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Forest Products, IPM, Biopolymers, Potatoes

Posted by | January 24, 2007

It’s a Fact

According to figures provided by a Washington State Business and Project Development publication, the forest products and pulp and paper industries currently employ 32,000 Washingtonians. Exports of forest products, including raw lumber, building materials, doors and windows, and pulp and paper, exceeded $2 billion in 2005.

On Solid Ground is a weekly, electronic newsletter for the friends and stakeholders of the Washington State University College of Agricultural, Human, and Natural Resource Sciences (CAHNRS), WSU Extension and the WSU Agricultural Research Center.

Integrated Pest Management to the Rescue!

When hybrid poplar stands in eastern Washington and Oregon were threatened by a new pest in 2002, WSU entomologists John Brown and Doug Walsh responded quickly. At stake were 36,000 acres of mature, mill-ready trees. Loss of the trees to the western poplar clearwing moth would have resulted in considerable economic harm to mills and timber retailers. Traditional pesticides were tried but to no effect. An effective alternative was needed, and quickly.

The WSU team recruited UC Riverside entomologist Joceyln Millar, who had isolated the moth’s sex pheromone. The pheromone attracts and confuses male moths, disrupting their mating cycle. Due to a limited supply of the pheromone and regulatory restrictions, only one-third of the poplar plantings were treated in 2003.

“We saw some tangible results, and we were able to refine the formulation and application for future years,” Brown said. In 2006 the regulatory restrictions were lifted. The result was the elimination of both pesticide use and the associated re-entry delay time for workers. The timely, ingenious response earned both the regional and national Dow AgroScience Integrated Pest Management Team Awards from the Entomological Society of America.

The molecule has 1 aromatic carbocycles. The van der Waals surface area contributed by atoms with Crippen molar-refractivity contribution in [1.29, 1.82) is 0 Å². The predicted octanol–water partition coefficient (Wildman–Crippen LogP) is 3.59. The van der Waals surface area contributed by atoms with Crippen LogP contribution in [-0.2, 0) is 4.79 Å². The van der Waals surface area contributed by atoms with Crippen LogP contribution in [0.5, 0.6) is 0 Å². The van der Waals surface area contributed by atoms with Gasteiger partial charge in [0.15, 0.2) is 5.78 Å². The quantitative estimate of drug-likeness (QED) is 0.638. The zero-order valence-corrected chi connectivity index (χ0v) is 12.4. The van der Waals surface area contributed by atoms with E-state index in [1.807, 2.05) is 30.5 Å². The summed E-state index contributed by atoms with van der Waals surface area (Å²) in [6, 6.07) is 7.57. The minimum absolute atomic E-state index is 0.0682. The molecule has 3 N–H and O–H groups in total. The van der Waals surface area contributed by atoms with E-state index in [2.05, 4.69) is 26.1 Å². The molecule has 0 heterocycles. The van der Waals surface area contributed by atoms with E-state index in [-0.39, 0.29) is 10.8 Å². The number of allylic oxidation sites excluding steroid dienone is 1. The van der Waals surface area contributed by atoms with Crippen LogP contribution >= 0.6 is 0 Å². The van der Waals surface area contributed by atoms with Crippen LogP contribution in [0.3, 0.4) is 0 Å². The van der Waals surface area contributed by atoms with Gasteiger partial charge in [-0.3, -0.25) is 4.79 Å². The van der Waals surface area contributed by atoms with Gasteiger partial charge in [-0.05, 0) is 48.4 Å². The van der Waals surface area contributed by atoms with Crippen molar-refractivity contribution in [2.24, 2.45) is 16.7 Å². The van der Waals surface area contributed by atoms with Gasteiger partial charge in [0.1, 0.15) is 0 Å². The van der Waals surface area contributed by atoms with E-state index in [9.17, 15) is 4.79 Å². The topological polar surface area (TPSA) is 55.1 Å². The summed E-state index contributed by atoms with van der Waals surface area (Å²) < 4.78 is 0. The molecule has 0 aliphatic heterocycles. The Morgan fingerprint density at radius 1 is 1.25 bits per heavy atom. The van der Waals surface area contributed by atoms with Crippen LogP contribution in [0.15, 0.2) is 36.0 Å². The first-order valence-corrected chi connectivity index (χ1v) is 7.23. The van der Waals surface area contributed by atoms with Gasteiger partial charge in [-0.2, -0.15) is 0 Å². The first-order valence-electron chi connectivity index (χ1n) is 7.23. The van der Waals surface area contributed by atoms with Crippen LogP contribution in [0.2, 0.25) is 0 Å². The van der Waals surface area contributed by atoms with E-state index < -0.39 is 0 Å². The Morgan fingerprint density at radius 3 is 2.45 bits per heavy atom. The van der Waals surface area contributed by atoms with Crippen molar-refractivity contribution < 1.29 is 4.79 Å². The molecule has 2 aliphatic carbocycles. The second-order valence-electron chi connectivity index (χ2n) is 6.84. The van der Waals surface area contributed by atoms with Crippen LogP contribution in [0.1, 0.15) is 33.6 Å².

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Bacteria Waste Not So that Humans Want Not

The same type of bacteria that help break down paper mill waste could also become an increasingly valuable source of biopolymers that can be used to make coated paper, composite building materials, and molded goods.

WSU professors Mike Wolcott and Jinwen Zhang are working with a group of scientists and engineers to focus research on bacteria that produce and store particular types of chain-like molecules called PHA polymers. “Polymers are what bind the fibers together in wood or plants or plastics,” Wolcott explained. “Until now, the plastics we’ve been using have been petroleum based. We could reduce our dependence on international oil if we could make the way we produce PHAs more cost effective and find new uses for a less-pure version of them.”

That’s exactly what the group has done by exploiting the fact that bacteria used to make PHAs are already in use as waste disposal units in commercial paper mills. The result is natural plastics made from renewable resources that add value to waste materials.

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New Sprout Inhibitor to Protect Potato Exports

A new class of potato-sprout inhibitors should help ensure continued exports of Washington-grown potatoes to Japan and Europe. About half of the 9.4 billion pounds of potatoes grown in Washington each year are stored to provide a continuing supply to fresh markets and processing plants. Most varieties begin to sprout three to four months after harvest. Sprouting hastens deterioration and reduces overall quality. For the past 40 years, growers have been using chloropropham (CIPC) to inhibit sprouting, but Japan has recently enacted zero-tolerance, and the European Union low-tolerance, CIPC laws, thus threatening the potato export market.

Rick Knowles, a scientist in the department of horticulture and landscape architecture, has developed a new sprout inhibitor based on compounds that occur naturally in plants and are of low toxicity. Some are registered as food additives and are used in the food and fragrance industries. “This research has the potential to have major impact on the way that the potato growers in Washington and the world control sprouting,” said Keith Jones, WSU director of Intellectual Property. The new inhibitors have been licensed for commercial development by American Vangaurd Corp.

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